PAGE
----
My juniper bushes got spider mites, suddenly and extensively. They came seemingly out of nowhere and made a significant stand, claiming wide real estate over a number of the ornamentals lining the fence between us and the neighbors.
Spider mites are not true insects but a type of arachnid, relatives of spiders, ticks and scorpions, that can seriously suck the life force out of a plant. I knew I needed to act fast. Having long been oriented to organic gardening, I was clear I didn’t want to spray a heavy miticide chemical, but I also knew that I had to intervene as each day seemed to bring a widening incursion.
After reading more on the issue, it was thought-provoking to note that spider mites often become a problem (or worsen) after broad-spectrum insecticides are sprayed since those applications kill off beneficial insects like wasps and other mites (like the western predatory mite) that naturally feed on spider mites. Over all, it’s best just to knock down the population of the spider mites and allow their population to be balanced by the common insect predators that limit pests—the “beneficials.” It’s not an uncommon technique to introduce more or different beneficial insects to expand their population in the garden.
Integrated pest management, or IPM, is a process used to solve pest problems while minimizing risks to people and the environment. I’ve found such an approach very effective over the years. You can read about the approach from the University of California Agriculture and Natural Resources.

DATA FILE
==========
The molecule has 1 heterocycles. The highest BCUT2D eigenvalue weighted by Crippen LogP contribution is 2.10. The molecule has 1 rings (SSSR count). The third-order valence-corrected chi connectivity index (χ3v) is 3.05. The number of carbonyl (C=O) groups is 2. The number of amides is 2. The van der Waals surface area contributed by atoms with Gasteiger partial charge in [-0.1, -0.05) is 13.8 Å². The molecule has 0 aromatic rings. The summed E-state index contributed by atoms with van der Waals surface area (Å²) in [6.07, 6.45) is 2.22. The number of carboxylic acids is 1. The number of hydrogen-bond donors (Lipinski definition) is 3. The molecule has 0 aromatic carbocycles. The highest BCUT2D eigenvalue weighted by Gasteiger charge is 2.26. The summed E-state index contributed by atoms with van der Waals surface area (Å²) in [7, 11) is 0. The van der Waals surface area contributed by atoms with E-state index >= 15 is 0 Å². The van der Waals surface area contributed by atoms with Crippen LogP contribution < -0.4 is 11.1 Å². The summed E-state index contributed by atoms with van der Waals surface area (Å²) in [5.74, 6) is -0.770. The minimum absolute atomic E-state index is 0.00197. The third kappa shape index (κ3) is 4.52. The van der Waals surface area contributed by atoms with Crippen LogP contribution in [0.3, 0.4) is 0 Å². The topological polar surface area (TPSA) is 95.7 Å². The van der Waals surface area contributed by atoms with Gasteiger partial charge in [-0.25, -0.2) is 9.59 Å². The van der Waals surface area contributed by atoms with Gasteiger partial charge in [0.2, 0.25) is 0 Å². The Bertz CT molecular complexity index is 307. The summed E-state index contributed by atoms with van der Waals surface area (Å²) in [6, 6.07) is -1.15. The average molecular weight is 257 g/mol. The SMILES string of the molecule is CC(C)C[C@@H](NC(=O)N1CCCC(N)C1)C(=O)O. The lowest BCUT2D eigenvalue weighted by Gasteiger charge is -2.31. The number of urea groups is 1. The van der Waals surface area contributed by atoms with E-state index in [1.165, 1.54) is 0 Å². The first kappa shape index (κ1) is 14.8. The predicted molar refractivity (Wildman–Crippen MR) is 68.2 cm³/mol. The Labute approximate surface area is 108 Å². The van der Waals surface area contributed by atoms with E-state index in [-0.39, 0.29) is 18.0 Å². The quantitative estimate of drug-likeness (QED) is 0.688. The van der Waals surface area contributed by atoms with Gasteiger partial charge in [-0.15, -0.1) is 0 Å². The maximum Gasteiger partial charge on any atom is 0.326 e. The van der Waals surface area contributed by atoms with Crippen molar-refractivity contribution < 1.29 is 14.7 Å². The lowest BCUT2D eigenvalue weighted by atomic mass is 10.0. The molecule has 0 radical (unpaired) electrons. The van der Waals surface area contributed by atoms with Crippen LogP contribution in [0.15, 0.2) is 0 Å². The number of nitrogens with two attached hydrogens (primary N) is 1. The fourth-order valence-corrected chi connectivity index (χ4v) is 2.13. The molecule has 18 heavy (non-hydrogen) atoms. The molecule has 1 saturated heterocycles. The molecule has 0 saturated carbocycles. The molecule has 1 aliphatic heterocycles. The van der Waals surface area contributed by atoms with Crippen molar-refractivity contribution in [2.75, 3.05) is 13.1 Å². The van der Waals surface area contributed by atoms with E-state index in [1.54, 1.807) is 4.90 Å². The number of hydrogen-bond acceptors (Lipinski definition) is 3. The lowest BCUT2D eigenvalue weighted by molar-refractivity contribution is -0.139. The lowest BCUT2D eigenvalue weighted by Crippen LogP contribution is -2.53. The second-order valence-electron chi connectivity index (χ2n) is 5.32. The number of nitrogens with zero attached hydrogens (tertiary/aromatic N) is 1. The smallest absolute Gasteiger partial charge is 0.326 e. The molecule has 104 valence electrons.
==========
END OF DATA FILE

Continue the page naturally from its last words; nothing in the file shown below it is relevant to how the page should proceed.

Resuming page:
Do what is needed to help resolve the problem, but strive to avoid making it worse—the gardener’s version of “do no harm.” And by all means, don’t kill off the beneficials, because without them the infestation only gets worse or rebounds quickly.
This got me thinking about incivility and the seeming explosive infestation of it we seem to be experiencing now in society. (Or is it better to say the wider culture?) It seems to me that more and more, people are agitating for a broad-spectrum approach, which seems to be an attempt to respond to incivility with more of the same—a strange manipulation of “fight fire with fire.”
This, of course, being linked literally to firefighting techniques of using backfires to remove potential fuel from the path of a larger fire. Ironically, it’s more about removing combustible material from a terrain to lessen the intensity of the main fire, slowing or stopping it’s advance, hoping for it to “burn itself out.” Its common use seems to have morphed into the idea that we return fire with more fire, which seems to defeat the original, more measured meaning.
If the infestation in my analogy is incivility, I’d like to think of the “beneficial” as being civility, which is a way of behaving though it’s often seen as weakness and possibility a form a capitulation.
I’m not implying that the initial infestation should be left unabated. Some intervention is required; however, again, the intent is to use an approach that minimizes risks.
In my case with the spider mites, it was a mild organic oil spray and a couple of regular rinses with water to wash away the tiny invaders to stop them from sucking the life out of the shrubs. It took a bit more effort than spraying an intense chemical, but I think things are balancing out.
Homeostasis, from the Greek words for “same” and “steady,” refers to any process that living things use to actively maintain fairly stable conditions necessary for survival.
“So let us begin anew—remembering on both sides that civility is not a sign of weakness, and sincerity is subject to proof.”
~JFK, at his inaugural address